fullsizeoutput_111cExamples such as Rathcormac and Dunloe come to mind…try looking at a map of Ireland and see how many you can pick out!

fullsizeoutput_1126Many of the fortified homes were enlarged to become know as Hillforts, offering more protection and domination of the landscape. Oftentimes these sites were used later to build castles and larger settlements.

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Ireland is covered with the memories of our ancient tribes and people.<

In Honour of Lyra McKee

I left Bealtaine Cottage this morning to travel to Derry, a city in Northern Ireland I last visited when my mother was ill and in hospital there.
Poignant memories, but brightened and lightened by the glorious sunshine of the morning, as I drove alongside Upper and Lower Lough Erne and across Boa Island…do check them out on Google maps if you get the chance for the scenery is simply stunning!

I am in Derry for the Vegan Festival and will be happy to report all to you on my return home. As you can see from the photos, home is very much in full bloom!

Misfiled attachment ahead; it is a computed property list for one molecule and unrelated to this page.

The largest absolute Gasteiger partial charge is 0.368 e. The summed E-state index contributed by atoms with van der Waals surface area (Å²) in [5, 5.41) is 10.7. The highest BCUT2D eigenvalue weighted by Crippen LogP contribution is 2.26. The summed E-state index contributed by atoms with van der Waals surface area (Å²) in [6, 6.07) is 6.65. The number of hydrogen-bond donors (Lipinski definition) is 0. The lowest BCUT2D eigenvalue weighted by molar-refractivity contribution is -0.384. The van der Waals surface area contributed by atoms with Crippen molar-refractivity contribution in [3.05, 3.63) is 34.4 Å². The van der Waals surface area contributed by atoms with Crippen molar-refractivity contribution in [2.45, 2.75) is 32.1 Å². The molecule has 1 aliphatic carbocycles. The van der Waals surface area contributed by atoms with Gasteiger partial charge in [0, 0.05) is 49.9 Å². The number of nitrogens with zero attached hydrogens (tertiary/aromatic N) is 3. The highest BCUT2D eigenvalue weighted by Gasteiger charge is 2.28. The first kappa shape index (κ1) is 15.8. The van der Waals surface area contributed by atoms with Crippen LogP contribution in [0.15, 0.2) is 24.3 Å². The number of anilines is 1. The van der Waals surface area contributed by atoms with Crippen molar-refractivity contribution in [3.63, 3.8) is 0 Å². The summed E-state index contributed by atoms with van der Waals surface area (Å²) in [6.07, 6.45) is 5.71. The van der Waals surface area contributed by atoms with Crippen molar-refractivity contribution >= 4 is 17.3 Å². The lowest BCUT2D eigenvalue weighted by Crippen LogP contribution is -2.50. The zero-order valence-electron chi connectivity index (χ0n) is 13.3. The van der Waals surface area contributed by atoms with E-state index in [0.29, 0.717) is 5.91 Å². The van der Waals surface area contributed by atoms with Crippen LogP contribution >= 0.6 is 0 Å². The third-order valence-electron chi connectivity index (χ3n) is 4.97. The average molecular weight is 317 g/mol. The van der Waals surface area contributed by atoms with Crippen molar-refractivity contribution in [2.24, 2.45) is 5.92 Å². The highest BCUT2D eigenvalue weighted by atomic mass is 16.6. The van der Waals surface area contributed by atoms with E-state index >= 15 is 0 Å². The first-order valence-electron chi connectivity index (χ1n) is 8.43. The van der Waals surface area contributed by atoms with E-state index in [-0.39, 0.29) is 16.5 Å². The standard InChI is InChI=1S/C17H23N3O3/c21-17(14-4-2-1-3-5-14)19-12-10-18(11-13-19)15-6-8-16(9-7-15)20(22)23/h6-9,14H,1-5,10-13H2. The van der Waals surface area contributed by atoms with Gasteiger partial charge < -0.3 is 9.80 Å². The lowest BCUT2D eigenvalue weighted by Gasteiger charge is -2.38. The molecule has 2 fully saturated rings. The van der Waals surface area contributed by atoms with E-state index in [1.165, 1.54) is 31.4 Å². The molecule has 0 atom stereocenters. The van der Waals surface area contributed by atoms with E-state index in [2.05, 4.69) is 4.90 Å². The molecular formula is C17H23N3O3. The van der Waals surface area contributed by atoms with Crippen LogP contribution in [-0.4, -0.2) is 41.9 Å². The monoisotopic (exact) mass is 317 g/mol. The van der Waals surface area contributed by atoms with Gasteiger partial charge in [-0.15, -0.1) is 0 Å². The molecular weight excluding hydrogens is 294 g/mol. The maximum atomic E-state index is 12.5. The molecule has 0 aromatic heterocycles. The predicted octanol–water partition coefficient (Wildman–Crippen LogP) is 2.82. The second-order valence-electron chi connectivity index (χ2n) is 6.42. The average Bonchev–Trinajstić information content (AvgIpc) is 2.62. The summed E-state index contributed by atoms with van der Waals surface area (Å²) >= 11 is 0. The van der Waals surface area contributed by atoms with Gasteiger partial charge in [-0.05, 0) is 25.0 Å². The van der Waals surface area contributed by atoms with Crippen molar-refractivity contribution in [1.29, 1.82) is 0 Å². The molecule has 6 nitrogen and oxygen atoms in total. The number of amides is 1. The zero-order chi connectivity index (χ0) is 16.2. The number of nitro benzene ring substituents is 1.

Driving into Northern Ireland from the west of Ireland brings back memories of my youth, much of which involved “the troubles,” as they are referred to…bombings, killings and the constant uncertainty of war.

My father was a Civil Rights leader and our tiny home was a hub for much social and political activity.

I learned over the course of my growing up in Omagh that the world was not fair and equality did not exist in social terms…it had to occupy one’s being instead, like an essential component of one’s own integrity.

My moral backbone grew strong in this respect, as I ventured into the world.

My love of Nature stemmed from this time also. Born at home, delivered by my father into a tiny room where he had himself been born, was a singular honour. I was named Frances after my father, whose name was Phelim Francis O’Neill. The tiny terraced house had only a small concrete yard enclosed by a tall brick wall…there was no garden, or indeed gardens in the area. The grey streets made up a larger area known as “Gallows Hill,” …you can guess what used to happen there in days of old!